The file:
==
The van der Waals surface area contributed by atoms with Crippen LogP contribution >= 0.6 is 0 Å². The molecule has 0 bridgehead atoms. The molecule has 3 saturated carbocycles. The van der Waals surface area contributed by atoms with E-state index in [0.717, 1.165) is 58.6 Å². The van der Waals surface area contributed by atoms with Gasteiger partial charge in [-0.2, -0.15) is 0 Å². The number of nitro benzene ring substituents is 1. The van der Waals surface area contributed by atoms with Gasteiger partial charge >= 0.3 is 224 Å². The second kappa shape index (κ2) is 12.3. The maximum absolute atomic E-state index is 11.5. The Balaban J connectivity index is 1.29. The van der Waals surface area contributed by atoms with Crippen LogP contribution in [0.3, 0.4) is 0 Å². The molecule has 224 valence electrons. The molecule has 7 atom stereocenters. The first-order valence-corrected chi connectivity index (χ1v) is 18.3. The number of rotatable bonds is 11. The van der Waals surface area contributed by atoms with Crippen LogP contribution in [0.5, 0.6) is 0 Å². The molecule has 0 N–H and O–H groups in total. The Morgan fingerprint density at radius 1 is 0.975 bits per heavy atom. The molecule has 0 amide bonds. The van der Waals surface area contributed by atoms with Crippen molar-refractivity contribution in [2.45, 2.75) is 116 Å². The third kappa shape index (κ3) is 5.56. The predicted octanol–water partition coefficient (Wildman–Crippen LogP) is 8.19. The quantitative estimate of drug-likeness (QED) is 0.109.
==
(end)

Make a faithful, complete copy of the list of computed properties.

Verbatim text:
The van der Waals surface area contributed by atoms with Crippen LogP contribution >= 0.6 is 0 Å². The molecule has 0 bridgehead atoms. The molecule has 3 saturated carbocycles. The van der Waals surface area contributed by atoms with E-state index in [0.717, 1.165) is 58.6 Å². The van der Waals surface area contributed by atoms with Gasteiger partial charge in [-0.2, -0.15) is 0 Å². The number of nitro benzene ring substituents is 1. The van der Waals surface area contributed by atoms with Gasteiger partial charge >= 0.3 is 224 Å². The second kappa shape index (κ2) is 12.3. The maximum absolute atomic E-state index is 11.5. The Balaban J connectivity index is 1.29. The van der Waals surface area contributed by atoms with Crippen LogP contribution in [0.3, 0.4) is 0 Å². The molecule has 224 valence electrons. The molecule has 7 atom stereocenters. The first-order valence-corrected chi connectivity index (χ1v) is 18.3. The number of rotatable bonds is 11. The van der Waals surface area contributed by atoms with Crippen LogP contribution in [0.5, 0.6) is 0 Å². The molecule has 0 N–H and O–H groups in total. The Morgan fingerprint density at radius 1 is 0.975 bits per heavy atom. The molecule has 0 amide bonds. The van der Waals surface area contributed by atoms with Crippen molar-refractivity contribution in [2.45, 2.75) is 116 Å². The third kappa shape index (κ3) is 5.56. The predicted octanol–water partition coefficient (Wildman–Crippen LogP) is 8.19. The quantitative estimate of drug-likeness (QED) is 0.109.